Out along the coast of Olympic National Park, storm watching is one of the underrated experiences in the vast swath of Public Lands. From Kalaloch up to Cape Flattery, the powerful storms pack near Hurricane Force winds and insanely huge storm surges batter the rugged shoreline, helping to carve out the memorable sea stacks and bring in millions of pieces of driftwood. These storms, combined with inches of rain a day, tend to keep all but a hearty handful of visitors away. It is during these storms that a visit to the coast will blow you away, figuratively. I hope. 

Hours before a storm at Ruby Beach in Olympic National Park

Many years ago, I traveled out to the coast to watch such a storm roll in. The highest swells and strongest winds were supposed to reach my destination, Ruby Beach, at high tide, making for what could be a perfect day for storm watching along the wild Olympic Coast. Normally, Ruby Beach is accessible, with a rocky beach to wander and take in the sights. On this day, I arrived to find the beach gone, replaced by frothy water all the way to the trail. Cautiously, I worked by way down to one of the few remaining places not inundated by the storm. During storms, the slick driftwood shifts and churns, creating the perfect place to break an ankle or leg, or possibly get pinned underneath a giant log. Precariously, I picked my way through the maze of danger and arrived on solid ground. 

For an hour or so, I sat in silence, listening to the wind howl and the ever churning rocks get shuffled by the waves. Cedar Creek, which runs to the ocean next to Ruby Beach’s iconic sea stacks, reversed course because of the storm surge, with waves working their way a quarter to half a mile upstream. The wind increased as the tide started receding, but the falling seas weren’t noticeable. The storm raged on, and would last for another five or six hours like this. Pelted by rain drops blown sideways for hours, and the realization that only a few more minutes of day light remained, I decided to call it a day and headed back to the car.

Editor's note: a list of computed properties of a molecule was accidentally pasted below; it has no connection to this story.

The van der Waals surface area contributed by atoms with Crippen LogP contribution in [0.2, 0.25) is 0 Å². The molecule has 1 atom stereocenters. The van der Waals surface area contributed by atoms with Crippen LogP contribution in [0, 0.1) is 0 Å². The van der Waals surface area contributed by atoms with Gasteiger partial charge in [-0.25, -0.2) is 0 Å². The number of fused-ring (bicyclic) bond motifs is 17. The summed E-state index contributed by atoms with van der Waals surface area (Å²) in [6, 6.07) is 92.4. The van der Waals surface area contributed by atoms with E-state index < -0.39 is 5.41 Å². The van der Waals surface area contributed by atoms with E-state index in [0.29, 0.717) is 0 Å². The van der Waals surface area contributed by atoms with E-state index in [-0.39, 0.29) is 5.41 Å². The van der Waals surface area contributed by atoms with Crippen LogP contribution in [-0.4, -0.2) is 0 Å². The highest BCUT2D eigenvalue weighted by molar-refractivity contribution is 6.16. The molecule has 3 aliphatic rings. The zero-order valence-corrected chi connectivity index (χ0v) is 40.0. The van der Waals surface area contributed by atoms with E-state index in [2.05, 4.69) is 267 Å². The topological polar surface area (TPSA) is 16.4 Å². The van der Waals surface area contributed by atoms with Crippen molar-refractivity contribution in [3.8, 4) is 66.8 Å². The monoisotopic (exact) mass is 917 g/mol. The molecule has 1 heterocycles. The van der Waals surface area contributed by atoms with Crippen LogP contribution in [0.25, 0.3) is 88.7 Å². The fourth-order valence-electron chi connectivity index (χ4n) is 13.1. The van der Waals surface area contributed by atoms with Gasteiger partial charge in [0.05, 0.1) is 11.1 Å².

Changing out of my rain gear, I sat in the car, reliving my day by looking though my pictures. I felt alive, exhilarated by the power of nature and the beauty of a storm along the rugged coast of Washington State. For most who visit the coast of Olympic, they see it in the good seasons, when rain may occur, but not like this. Few head to the coast during storms and honestly, they are missing out. As darkness quickly enveloped Highway 101 on my drive home, I couldn’t help but smile. I had once again see a great storm along the Olympic Coast and I was eager to share the experience with all, hoping that more would discover this truly unique and underrated experience on our public lands. 

A Stormy day at Ruby Beach in Olympic National Park

If you would like to watch storms on the coast, please pick up one of my Olympic National Park and Forest Guidebooks. They will help you plan the perfect trip, no matter what the weather! 

*This post was written in one hour for #NatureWritingChallenge. Follow the Hashtag on Twitter to be a part of next week’s writing adventure. 

We love the coast. You do too. Help spread that love to everyone we know.